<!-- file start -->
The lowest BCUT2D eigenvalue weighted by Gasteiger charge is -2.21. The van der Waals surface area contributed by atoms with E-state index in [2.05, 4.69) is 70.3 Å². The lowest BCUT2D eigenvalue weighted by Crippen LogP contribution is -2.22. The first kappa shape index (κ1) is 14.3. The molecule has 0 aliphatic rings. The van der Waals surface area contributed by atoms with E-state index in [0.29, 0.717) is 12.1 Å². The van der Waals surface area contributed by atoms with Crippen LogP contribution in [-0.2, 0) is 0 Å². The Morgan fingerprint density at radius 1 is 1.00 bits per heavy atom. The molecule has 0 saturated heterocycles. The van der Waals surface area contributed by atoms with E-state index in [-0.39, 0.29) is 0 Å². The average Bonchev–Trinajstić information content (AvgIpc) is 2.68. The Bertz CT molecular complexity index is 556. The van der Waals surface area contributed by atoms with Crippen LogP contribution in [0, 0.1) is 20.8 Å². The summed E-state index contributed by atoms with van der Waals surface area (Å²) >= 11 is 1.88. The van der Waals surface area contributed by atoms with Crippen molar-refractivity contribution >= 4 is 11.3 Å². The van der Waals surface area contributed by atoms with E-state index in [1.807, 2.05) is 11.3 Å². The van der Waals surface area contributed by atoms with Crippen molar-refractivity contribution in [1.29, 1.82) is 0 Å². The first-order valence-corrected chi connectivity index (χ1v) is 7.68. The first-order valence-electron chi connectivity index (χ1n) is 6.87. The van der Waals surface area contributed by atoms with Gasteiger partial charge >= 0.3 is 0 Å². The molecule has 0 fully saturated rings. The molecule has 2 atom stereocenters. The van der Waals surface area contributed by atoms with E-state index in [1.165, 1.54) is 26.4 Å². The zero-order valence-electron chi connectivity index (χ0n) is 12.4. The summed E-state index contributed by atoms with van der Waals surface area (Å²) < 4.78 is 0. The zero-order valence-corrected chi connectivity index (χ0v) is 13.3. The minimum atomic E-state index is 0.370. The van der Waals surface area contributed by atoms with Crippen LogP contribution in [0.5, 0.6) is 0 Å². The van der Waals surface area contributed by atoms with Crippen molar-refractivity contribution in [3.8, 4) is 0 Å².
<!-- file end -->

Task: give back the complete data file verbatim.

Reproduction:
The lowest BCUT2D eigenvalue weighted by Gasteiger charge is -2.21. The van der Waals surface area contributed by atoms with E-state index in [2.05, 4.69) is 70.3 Å². The lowest BCUT2D eigenvalue weighted by Crippen LogP contribution is -2.22. The first kappa shape index (κ1) is 14.3. The molecule has 0 aliphatic rings. The van der Waals surface area contributed by atoms with E-state index in [0.29, 0.717) is 12.1 Å². The van der Waals surface area contributed by atoms with Crippen LogP contribution in [-0.2, 0) is 0 Å². The Morgan fingerprint density at radius 1 is 1.00 bits per heavy atom. The molecule has 0 saturated heterocycles. The van der Waals surface area contributed by atoms with E-state index in [-0.39, 0.29) is 0 Å². The average Bonchev–Trinajstić information content (AvgIpc) is 2.68. The Bertz CT molecular complexity index is 556. The van der Waals surface area contributed by atoms with Crippen LogP contribution in [0, 0.1) is 20.8 Å². The summed E-state index contributed by atoms with van der Waals surface area (Å²) >= 11 is 1.88. The van der Waals surface area contributed by atoms with Crippen molar-refractivity contribution >= 4 is 11.3 Å². The van der Waals surface area contributed by atoms with E-state index in [1.807, 2.05) is 11.3 Å². The van der Waals surface area contributed by atoms with Crippen molar-refractivity contribution in [1.29, 1.82) is 0 Å². The first-order valence-corrected chi connectivity index (χ1v) is 7.68. The first-order valence-electron chi connectivity index (χ1n) is 6.87. The van der Waals surface area contributed by atoms with Gasteiger partial charge >= 0.3 is 0 Å². The molecule has 0 fully saturated rings. The molecule has 2 atom stereocenters. The van der Waals surface area contributed by atoms with E-state index in [1.165, 1.54) is 26.4 Å². The zero-order valence-electron chi connectivity index (χ0n) is 12.4. The summed E-state index contributed by atoms with van der Waals surface area (Å²) < 4.78 is 0. The zero-order valence-corrected chi connectivity index (χ0v) is 13.3. The minimum atomic E-state index is 0.370. The van der Waals surface area contributed by atoms with Crippen LogP contribution in [0.5, 0.6) is 0 Å². The van der Waals surface area contributed by atoms with Crippen molar-refractivity contribution in [3.8, 4) is 0 Å².